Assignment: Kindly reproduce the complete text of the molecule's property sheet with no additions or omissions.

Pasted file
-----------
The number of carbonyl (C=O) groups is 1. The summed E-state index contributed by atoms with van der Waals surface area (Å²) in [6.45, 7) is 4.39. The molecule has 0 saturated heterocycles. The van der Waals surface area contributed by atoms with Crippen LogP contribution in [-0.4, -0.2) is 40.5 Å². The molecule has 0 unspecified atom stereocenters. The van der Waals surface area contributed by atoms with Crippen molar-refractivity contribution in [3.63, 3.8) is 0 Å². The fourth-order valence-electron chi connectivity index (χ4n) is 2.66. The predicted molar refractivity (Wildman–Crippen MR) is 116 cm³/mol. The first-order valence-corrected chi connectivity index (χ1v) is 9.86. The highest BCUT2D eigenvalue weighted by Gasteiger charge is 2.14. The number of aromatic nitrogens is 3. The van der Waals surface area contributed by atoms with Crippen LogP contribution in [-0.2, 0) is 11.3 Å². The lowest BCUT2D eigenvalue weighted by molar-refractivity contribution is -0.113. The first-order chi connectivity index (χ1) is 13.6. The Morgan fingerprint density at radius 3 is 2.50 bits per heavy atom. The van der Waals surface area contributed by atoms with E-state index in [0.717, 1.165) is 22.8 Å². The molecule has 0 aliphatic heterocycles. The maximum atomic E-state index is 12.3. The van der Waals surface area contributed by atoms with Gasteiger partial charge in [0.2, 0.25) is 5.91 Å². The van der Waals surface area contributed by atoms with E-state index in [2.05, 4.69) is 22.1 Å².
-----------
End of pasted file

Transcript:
The number of carbonyl (C=O) groups is 1. The summed E-state index contributed by atoms with van der Waals surface area (Å²) in [6.45, 7) is 4.39. The molecule has 0 saturated heterocycles. The van der Waals surface area contributed by atoms with Crippen LogP contribution in [-0.4, -0.2) is 40.5 Å². The molecule has 0 unspecified atom stereocenters. The van der Waals surface area contributed by atoms with Crippen molar-refractivity contribution in [3.63, 3.8) is 0 Å². The fourth-order valence-electron chi connectivity index (χ4n) is 2.66. The predicted molar refractivity (Wildman–Crippen MR) is 116 cm³/mol. The first-order valence-corrected chi connectivity index (χ1v) is 9.86. The highest BCUT2D eigenvalue weighted by Gasteiger charge is 2.14. The number of aromatic nitrogens is 3. The van der Waals surface area contributed by atoms with Crippen LogP contribution in [-0.2, 0) is 11.3 Å². The lowest BCUT2D eigenvalue weighted by molar-refractivity contribution is -0.113. The first-order chi connectivity index (χ1) is 13.6. The Morgan fingerprint density at radius 3 is 2.50 bits per heavy atom. The van der Waals surface area contributed by atoms with E-state index in [0.717, 1.165) is 22.8 Å². The molecule has 0 aliphatic heterocycles. The maximum atomic E-state index is 12.3. The van der Waals surface area contributed by atoms with Gasteiger partial charge in [0.2, 0.25) is 5.91 Å². The van der Waals surface area contributed by atoms with E-state index in [2.05, 4.69) is 22.1 Å².